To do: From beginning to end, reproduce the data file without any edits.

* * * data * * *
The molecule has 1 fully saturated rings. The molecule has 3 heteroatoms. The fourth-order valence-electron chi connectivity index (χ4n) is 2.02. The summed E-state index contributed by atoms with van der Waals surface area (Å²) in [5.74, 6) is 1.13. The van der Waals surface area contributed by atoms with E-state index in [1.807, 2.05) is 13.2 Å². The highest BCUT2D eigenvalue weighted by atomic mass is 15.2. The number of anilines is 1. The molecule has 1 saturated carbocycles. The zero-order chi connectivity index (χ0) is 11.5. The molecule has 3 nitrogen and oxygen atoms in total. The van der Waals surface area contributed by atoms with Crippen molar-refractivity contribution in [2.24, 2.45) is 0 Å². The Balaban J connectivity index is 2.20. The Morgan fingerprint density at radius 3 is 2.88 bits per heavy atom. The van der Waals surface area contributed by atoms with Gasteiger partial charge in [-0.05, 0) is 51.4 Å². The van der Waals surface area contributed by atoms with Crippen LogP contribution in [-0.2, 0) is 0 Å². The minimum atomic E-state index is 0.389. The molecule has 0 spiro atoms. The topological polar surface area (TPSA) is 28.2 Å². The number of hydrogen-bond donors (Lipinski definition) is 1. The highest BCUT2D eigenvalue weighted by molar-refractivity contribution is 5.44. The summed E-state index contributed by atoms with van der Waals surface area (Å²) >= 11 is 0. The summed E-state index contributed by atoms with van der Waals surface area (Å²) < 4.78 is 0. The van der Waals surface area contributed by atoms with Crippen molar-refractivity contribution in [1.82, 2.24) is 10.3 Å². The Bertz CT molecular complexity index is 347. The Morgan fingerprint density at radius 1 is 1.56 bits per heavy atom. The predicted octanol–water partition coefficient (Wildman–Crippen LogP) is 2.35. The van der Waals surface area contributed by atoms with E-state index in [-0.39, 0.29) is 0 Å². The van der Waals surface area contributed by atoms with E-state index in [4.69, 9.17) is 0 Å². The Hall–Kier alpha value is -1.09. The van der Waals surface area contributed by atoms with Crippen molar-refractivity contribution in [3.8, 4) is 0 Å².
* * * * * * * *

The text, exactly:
The molecule has 1 fully saturated rings. The molecule has 3 heteroatoms. The fourth-order valence-electron chi connectivity index (χ4n) is 2.02. The summed E-state index contributed by atoms with van der Waals surface area (Å²) in [5.74, 6) is 1.13. The van der Waals surface area contributed by atoms with E-state index in [1.807, 2.05) is 13.2 Å². The highest BCUT2D eigenvalue weighted by atomic mass is 15.2. The number of anilines is 1. The molecule has 1 saturated carbocycles. The zero-order chi connectivity index (χ0) is 11.5. The molecule has 3 nitrogen and oxygen atoms in total. The van der Waals surface area contributed by atoms with Crippen molar-refractivity contribution in [2.24, 2.45) is 0 Å². The Balaban J connectivity index is 2.20. The Morgan fingerprint density at radius 3 is 2.88 bits per heavy atom. The van der Waals surface area contributed by atoms with Gasteiger partial charge in [-0.05, 0) is 51.4 Å². The van der Waals surface area contributed by atoms with Crippen LogP contribution in [-0.2, 0) is 0 Å². The minimum atomic E-state index is 0.389. The molecule has 0 spiro atoms. The topological polar surface area (TPSA) is 28.2 Å². The number of hydrogen-bond donors (Lipinski definition) is 1. The highest BCUT2D eigenvalue weighted by molar-refractivity contribution is 5.44. The summed E-state index contributed by atoms with van der Waals surface area (Å²) >= 11 is 0. The summed E-state index contributed by atoms with van der Waals surface area (Å²) < 4.78 is 0. The van der Waals surface area contributed by atoms with Crippen molar-refractivity contribution in [1.82, 2.24) is 10.3 Å². The Bertz CT molecular complexity index is 347. The Morgan fingerprint density at radius 1 is 1.56 bits per heavy atom. The predicted octanol–water partition coefficient (Wildman–Crippen LogP) is 2.35. The van der Waals surface area contributed by atoms with E-state index in [-0.39, 0.29) is 0 Å². The van der Waals surface area contributed by atoms with E-state index in [4.69, 9.17) is 0 Å². The Hall–Kier alpha value is -1.09. The van der Waals surface area contributed by atoms with Crippen molar-refractivity contribution in [3.8, 4) is 0 Å².